United Nations


Blog: Why I will keep fighting for free health care

I know that having children is a natural, wonderful thing for a woman, but walking into small space where there are 100 pregnant women is still enough to put me a little out of my comfort zone!

Pregnant women handing in messages to the Prime Minister outside Number 10 Downing Street. Credit: Oxfam

Blog: Your money or your life!

Don’t panic! This is not an online robbery, although it is something Robin Hood would approve of, here is news of a potentially very exciting opportunity for people who are too poor to pay for health care…

In less than a week world leaders will meet in New York at a high-level event on health as part of the United Nations General Assembly. They are expected to extend free health services in at least seven countries: Burundi, Ghana, Liberia, Malawi, Mozambique, Nepal and Sierra Leone. The plan to make this possible was put together by Gordon Brown, UK Prime Minister.

Blog: UN Climate Talks: the verdict

The UN Climate Talks in Poznan went on late into the night last night. I left at about midnight, because frankly I could not understand a word of the proceedings. Every second word was an unfamiliar acronym, an obscure technical term, or a document reference number, so I left the Oxfam policy team to decipher what was happening and met up with them again in the morning.

Delay kills

Blog: Delay kills

So I'm sitting down to write today's blog, with my socks on the radiator and my free UN mittens on my icy feet, when I get the call. "Al Gore's giving a speech at 1.15!".  I had been about to describe in great detail the new Oxfam ice sculpture that was carved this morning at the entrance to the UN Climate Talks here in Poznan - in two massive blocks of ice - the cold, hard truth - "Delay Kills".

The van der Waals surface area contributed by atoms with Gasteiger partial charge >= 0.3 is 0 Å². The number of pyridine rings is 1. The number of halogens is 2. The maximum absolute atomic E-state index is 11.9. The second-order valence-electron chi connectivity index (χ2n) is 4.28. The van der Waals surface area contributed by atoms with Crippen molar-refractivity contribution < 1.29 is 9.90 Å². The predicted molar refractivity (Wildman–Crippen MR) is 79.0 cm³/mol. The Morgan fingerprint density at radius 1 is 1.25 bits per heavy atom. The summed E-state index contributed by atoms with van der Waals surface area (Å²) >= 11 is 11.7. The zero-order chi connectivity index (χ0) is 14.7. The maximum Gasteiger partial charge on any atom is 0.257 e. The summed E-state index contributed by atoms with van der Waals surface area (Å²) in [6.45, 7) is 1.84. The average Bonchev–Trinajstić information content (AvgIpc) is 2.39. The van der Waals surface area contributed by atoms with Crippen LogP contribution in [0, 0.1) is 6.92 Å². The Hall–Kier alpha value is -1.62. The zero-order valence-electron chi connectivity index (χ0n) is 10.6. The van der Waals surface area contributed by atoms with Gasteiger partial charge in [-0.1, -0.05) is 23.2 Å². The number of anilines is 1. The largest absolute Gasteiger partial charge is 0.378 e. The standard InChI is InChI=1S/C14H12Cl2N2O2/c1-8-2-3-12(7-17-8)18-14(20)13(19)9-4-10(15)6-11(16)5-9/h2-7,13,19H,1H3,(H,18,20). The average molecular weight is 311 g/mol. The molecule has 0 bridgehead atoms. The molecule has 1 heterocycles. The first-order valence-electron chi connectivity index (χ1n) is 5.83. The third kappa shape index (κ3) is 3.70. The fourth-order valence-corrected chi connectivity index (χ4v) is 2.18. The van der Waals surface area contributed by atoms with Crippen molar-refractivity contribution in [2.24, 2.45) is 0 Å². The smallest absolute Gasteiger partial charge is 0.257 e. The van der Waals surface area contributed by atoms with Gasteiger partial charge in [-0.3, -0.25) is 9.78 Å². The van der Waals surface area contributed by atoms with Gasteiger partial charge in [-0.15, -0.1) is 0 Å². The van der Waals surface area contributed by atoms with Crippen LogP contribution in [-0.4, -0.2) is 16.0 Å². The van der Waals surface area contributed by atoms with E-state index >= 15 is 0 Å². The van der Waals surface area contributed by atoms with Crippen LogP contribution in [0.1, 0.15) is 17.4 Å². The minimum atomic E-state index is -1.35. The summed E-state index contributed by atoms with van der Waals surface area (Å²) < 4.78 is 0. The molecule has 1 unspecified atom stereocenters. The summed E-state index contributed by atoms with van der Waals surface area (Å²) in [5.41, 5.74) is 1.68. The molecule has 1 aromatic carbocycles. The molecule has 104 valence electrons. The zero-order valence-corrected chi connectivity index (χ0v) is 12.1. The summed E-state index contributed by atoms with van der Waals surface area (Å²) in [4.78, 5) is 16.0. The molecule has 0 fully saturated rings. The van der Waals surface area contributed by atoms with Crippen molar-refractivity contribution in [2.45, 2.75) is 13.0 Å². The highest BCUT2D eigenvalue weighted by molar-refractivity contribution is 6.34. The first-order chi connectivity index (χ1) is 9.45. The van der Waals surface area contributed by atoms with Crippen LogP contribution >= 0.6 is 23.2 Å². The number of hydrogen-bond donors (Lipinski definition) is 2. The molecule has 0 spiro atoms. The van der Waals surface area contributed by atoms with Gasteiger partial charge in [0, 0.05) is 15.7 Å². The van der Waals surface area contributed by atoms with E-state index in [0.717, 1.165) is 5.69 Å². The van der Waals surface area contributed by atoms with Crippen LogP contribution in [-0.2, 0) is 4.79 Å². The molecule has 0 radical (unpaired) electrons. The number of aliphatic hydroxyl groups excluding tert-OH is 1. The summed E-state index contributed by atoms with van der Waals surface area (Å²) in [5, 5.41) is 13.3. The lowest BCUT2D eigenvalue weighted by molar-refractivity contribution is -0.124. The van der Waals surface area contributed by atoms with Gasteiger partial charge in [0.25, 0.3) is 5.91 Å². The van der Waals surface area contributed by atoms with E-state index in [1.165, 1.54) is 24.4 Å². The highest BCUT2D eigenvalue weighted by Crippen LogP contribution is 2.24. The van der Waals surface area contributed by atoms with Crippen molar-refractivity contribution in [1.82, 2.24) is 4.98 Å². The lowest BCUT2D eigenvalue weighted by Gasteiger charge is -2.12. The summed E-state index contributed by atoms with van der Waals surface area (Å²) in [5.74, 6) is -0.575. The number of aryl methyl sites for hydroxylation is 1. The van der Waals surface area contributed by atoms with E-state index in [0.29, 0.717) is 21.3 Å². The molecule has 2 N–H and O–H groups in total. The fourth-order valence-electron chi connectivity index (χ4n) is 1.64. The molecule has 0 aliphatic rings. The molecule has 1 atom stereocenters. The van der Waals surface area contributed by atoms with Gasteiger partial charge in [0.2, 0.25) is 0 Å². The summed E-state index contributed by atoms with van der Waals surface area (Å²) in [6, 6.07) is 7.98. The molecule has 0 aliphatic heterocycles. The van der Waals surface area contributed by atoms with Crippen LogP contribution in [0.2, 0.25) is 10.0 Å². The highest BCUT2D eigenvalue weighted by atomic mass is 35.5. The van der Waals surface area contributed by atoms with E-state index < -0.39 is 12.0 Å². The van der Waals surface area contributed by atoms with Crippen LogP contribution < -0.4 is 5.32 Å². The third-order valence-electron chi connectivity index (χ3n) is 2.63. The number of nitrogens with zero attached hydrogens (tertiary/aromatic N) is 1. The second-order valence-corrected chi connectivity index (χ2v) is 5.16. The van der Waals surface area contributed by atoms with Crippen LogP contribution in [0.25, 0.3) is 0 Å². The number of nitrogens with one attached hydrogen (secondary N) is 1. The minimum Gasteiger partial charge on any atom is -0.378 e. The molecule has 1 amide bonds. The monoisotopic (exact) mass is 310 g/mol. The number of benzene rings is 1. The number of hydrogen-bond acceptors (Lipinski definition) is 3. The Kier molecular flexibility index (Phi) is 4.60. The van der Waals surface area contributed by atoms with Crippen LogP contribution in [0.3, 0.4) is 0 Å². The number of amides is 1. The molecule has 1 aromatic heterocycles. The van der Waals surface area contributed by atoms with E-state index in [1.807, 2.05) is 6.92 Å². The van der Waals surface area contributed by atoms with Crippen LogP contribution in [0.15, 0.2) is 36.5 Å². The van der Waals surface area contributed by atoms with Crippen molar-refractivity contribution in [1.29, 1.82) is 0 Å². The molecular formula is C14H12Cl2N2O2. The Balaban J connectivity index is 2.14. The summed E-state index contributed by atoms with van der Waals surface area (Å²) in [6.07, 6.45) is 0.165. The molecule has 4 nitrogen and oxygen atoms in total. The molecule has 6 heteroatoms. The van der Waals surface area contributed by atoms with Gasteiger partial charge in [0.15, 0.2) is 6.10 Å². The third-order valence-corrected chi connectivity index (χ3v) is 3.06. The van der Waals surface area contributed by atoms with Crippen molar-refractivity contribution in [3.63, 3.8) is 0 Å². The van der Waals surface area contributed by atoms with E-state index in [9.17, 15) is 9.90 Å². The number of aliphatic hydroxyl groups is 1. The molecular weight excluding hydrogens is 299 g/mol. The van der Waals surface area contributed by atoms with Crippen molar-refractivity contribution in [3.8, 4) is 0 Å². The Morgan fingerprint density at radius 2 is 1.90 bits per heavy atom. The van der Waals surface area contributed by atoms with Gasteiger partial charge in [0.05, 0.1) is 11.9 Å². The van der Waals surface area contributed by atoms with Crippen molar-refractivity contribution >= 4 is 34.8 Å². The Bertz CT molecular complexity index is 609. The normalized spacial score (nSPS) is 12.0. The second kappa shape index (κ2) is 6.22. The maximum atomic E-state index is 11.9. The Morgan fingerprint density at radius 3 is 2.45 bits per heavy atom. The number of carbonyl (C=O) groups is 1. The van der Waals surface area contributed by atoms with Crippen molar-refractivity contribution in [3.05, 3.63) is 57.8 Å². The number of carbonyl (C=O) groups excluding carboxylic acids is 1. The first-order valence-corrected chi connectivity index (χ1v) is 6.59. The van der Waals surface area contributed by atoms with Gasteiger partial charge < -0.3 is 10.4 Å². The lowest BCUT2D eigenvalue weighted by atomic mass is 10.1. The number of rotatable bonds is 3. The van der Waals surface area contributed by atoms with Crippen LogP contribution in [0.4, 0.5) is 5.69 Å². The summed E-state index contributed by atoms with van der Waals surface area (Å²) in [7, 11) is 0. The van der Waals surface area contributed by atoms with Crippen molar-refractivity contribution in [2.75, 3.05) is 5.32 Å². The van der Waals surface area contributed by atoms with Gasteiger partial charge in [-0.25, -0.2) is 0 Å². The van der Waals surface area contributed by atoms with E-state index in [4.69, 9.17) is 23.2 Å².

Blog: Stamping out the myth behind carbon footprints

Rich countries have a habit of pointing out how emissions from emerging economies such as China and India are increasing rapidly. This is true - but we need to have a closer look at the facts...

Emission levels per head in China and India are far below those in developed countries. In fact, if every country had the same per capita emissions as China, we would be able to cut gobal emissions by 30% below 1990 levels. So which country's people have had the biggest average carbon footprints between 1990 and 2004? Drag the flags onto the feet in the diagram below to find out...

Blog: Global artists and leaders join Oxfam’s call for climate action

As ministers and leaders arrived yesterday in Poznan (Poland) for the last sprint of the UN Climate change conference in Poznan, 19 famous names called on wealthy nations to take the lead on climate change by making massive cuts in pollution.

Blog: Climate negotiations: glass half-empty or glass half-full?

On a rest day at the UN Climate Talks in Poznan, Oxfam's Charlie Powell and Barry Coates retreat to their hotel to take stock of events at the first week of negotiations, and look forward to the arrival of the ministers in week two.

Blog: Global Day of Action on Climate Change

Today, in many cities, thousands of climate protesters from all over the world demanded that world leaders take strong and urgent action to prevent destabilisation of the global climate. They were asking leaders to move as rapidly as possible towards a fair and effective emissions reductions treaty.

We were, of course, at Poznan's march where more than a thousand people marched around the city centre.

Coal in your shoes

Blog: Coal in your shoes

"It will be the young and the poor and developing countries that will suffer earliest and hardest. We cannot allow this to happen."Nicholas Stern - author of reports on economic implications of climate change.

Blog: Ever needed to evacuate your home 25 times?

Some people in Bangladesh have. Floods are actually part of their normal way of life. Now imagine you are one of them.


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